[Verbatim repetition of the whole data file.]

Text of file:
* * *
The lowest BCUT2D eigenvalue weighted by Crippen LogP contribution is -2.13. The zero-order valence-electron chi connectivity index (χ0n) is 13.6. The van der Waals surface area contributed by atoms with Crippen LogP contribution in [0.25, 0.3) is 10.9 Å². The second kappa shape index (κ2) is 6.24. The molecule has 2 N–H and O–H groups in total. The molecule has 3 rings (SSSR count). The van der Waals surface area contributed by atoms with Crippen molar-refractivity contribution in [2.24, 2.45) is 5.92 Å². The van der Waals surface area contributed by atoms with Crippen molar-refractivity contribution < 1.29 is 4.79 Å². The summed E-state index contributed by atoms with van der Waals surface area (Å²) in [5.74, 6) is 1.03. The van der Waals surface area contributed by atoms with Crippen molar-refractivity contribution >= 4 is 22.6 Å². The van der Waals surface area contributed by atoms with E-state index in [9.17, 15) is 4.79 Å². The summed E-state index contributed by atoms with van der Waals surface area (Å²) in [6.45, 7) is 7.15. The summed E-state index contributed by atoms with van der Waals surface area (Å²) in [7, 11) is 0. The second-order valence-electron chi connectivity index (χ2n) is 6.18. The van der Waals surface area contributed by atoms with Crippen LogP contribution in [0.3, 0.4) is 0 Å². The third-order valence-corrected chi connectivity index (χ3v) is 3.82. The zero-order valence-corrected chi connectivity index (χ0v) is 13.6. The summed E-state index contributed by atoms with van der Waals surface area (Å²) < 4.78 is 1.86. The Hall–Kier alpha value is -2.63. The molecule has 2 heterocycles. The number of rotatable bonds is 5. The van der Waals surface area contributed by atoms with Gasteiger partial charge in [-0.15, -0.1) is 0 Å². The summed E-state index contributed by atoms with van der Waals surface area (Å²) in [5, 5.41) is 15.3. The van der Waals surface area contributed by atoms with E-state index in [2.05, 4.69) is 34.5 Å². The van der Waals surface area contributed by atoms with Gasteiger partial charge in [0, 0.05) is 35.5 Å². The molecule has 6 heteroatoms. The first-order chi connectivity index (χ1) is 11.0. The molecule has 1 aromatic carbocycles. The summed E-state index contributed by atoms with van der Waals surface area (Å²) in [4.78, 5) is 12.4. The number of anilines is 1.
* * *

The lowest BCUT2D eigenvalue weighted by Crippen LogP contribution is -2.13. The zero-order valence-electron chi connectivity index (χ0n) is 13.6. The van der Waals surface area contributed by atoms with Crippen LogP contribution in [0.25, 0.3) is 10.9 Å². The second kappa shape index (κ2) is 6.24. The molecule has 2 N–H and O–H groups in total. The molecule has 3 rings (SSSR count). The van der Waals surface area contributed by atoms with Crippen molar-refractivity contribution in [2.24, 2.45) is 5.92 Å². The van der Waals surface area contributed by atoms with Crippen molar-refractivity contribution < 1.29 is 4.79 Å². The summed E-state index contributed by atoms with van der Waals surface area (Å²) in [5.74, 6) is 1.03. The van der Waals surface area contributed by atoms with Crippen molar-refractivity contribution >= 4 is 22.6 Å². The van der Waals surface area contributed by atoms with E-state index in [9.17, 15) is 4.79 Å². The summed E-state index contributed by atoms with van der Waals surface area (Å²) in [6.45, 7) is 7.15. The summed E-state index contributed by atoms with van der Waals surface area (Å²) in [7, 11) is 0. The second-order valence-electron chi connectivity index (χ2n) is 6.18. The van der Waals surface area contributed by atoms with Crippen LogP contribution in [0.3, 0.4) is 0 Å². The third-order valence-corrected chi connectivity index (χ3v) is 3.82. The zero-order valence-corrected chi connectivity index (χ0v) is 13.6. The summed E-state index contributed by atoms with van der Waals surface area (Å²) < 4.78 is 1.86. The Hall–Kier alpha value is -2.63. The molecule has 2 heterocycles. The number of rotatable bonds is 5. The van der Waals surface area contributed by atoms with Gasteiger partial charge in [-0.15, -0.1) is 0 Å². The summed E-state index contributed by atoms with van der Waals surface area (Å²) in [5, 5.41) is 15.3. The van der Waals surface area contributed by atoms with E-state index in [2.05, 4.69) is 34.5 Å². The van der Waals surface area contributed by atoms with Gasteiger partial charge in [0, 0.05) is 35.5 Å². The molecule has 6 heteroatoms. The first-order chi connectivity index (χ1) is 11.0. The molecule has 1 aromatic carbocycles. The summed E-state index contributed by atoms with van der Waals surface area (Å²) in [4.78, 5) is 12.4. The number of anilines is 1.